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The Mass Media

The Mass Media

The Mass Media

Carl Joseph scores 1,000th point

Joseph+has+been+a+star+at+UMass+Boston+since+2011
Joseph has been a star at UMass Boston since 2011

For college basketball players, reaching the 1,000 point mark is an amazing feat. But in order to get there, it takes immense talent, mental toughness, and relentless hard work. Very few athletes can say that they are members of this exclusive club.
University of Massachusetts Boston’s Senior captain, Carl Joseph, recently surpassed that mark on Dec. 13, in a home game against Rhode Island College. Prior to Joseph, only eleven players in UMass Boston’s history have reached 1,000 points, the most recent being Amigo Paniagua in 2008.
Joseph is ecstatic to be a part of UMass Boston’s basketball history. He has always envisioned his name permanently stitched into the 1,000 point banner, high in the rafters of the Clark Center. More importantly, he wants to see a team banner up there. “I have never played with such a great group of players and coaches,” said Joseph. “The team has incredible chemistry on and off the court (…) it’s great being part of the program.” Currently, the Beacons are 10-9 and Joseph is optimistic about a playoff run.
Joseph is a “face-up 4.” This is a type of power-forward who likes to play with his body facing the hoop. His play style and ability draws parallels to the game of Rudy Gay. Both are extremely athletic and have the ability to drive to the hole while being a three point threat. Similar to Gay, Joseph’s three point efficiency makes the defense have to respect the perimeter. This in turn clears the lane and allows him to attack the paint. On the other end of the ball, his wingspan and speed allow him to be a lockdown defender, while his height helps protect the rim. Seeing him in the paint is a deterrent of driving to the lane for the opposing offense.
Joseph may be capable of scoring over 1,000 points, but he is also a defensive workhorse that doesn’t limit his talent to one side of the game. His effort, both on the offensive and defensive end of the ball, is clearly displayed in his stats.
Currently, Joseph is averaging about 33 minutes per game. In that time he is putting up about 19 points, 2.5 assists, and only 2.5 turnovers per game. Not only are his numbers good, but his percentages are extremely efficient. His overall field goal percentage is the highest among all starters at 50%. From beyond the arc, Joseph is shooting just above 40%. Most of the Beacons games have been decided by extremely thin margins, and efficient shooting is crucial in the final minutes.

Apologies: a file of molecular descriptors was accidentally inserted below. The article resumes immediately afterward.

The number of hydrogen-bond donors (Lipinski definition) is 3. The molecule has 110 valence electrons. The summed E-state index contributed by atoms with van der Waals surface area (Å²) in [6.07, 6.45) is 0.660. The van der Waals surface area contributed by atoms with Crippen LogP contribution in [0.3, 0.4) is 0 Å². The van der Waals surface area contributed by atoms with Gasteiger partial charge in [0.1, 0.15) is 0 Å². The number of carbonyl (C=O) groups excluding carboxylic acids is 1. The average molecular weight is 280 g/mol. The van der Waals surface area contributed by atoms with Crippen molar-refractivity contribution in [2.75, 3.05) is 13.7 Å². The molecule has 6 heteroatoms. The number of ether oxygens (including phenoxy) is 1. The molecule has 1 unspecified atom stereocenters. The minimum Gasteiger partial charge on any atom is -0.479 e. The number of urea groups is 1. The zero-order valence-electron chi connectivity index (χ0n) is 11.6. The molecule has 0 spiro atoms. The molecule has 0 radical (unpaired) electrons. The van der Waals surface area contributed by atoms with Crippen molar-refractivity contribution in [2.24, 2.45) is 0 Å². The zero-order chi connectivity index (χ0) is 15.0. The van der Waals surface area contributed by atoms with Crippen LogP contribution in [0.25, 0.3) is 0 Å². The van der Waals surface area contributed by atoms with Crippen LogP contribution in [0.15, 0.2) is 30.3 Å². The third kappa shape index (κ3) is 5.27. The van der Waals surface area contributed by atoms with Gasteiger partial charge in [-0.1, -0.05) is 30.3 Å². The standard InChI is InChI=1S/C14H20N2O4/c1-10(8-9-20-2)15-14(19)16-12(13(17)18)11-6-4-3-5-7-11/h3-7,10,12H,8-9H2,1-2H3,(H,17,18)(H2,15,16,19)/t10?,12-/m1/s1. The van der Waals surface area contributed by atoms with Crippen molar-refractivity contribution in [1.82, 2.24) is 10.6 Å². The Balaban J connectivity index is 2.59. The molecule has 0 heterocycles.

On the other end of the ball, Joseph is averaging 1.5 blocks per game and has about 2.3 steals per game. As a rebounder, Joseph collects the team’s second most boards per game, averaging roughly 7.5.
To put up these type of numbers, not only do you have to be skilled, you have to have an intense passion for the game. Well, Joseph isn’t lacking passion or skill. He eats, breathes, and lives basketball.
“My father used to give me advice on the game (…) how to win, and how to compete” said Joseph. “He told me that as an athlete we need butterflies. If we are not nervous before a game then it’s no longer fun and we no longer compete.” 
Winning isn’t easy though. Joseph understands that in order to succeed it takes many people, and no one can do it alone. “I think Gregory Young and I really gel on the court. Our games compliment each others,” said Joseph. “When I am not at my best he seems to step it up, and vice versa. We are able to piggy-back off of one another in games.” It’s interesting to hear him say that because all great players have a partner-in-crime. A teammate who they can “piggy-back” off, a player who brings out the best in them no matter what the situation is.
Hopefully, Joseph and Young’s partnership this year can replicate the postseason success of many great duos (Shaq and Kobe, Jordan and Pippen…). UMass Boston Basketball would love to hang a 2014-15 LEC banner to accompany Joseph’s name in the rafters.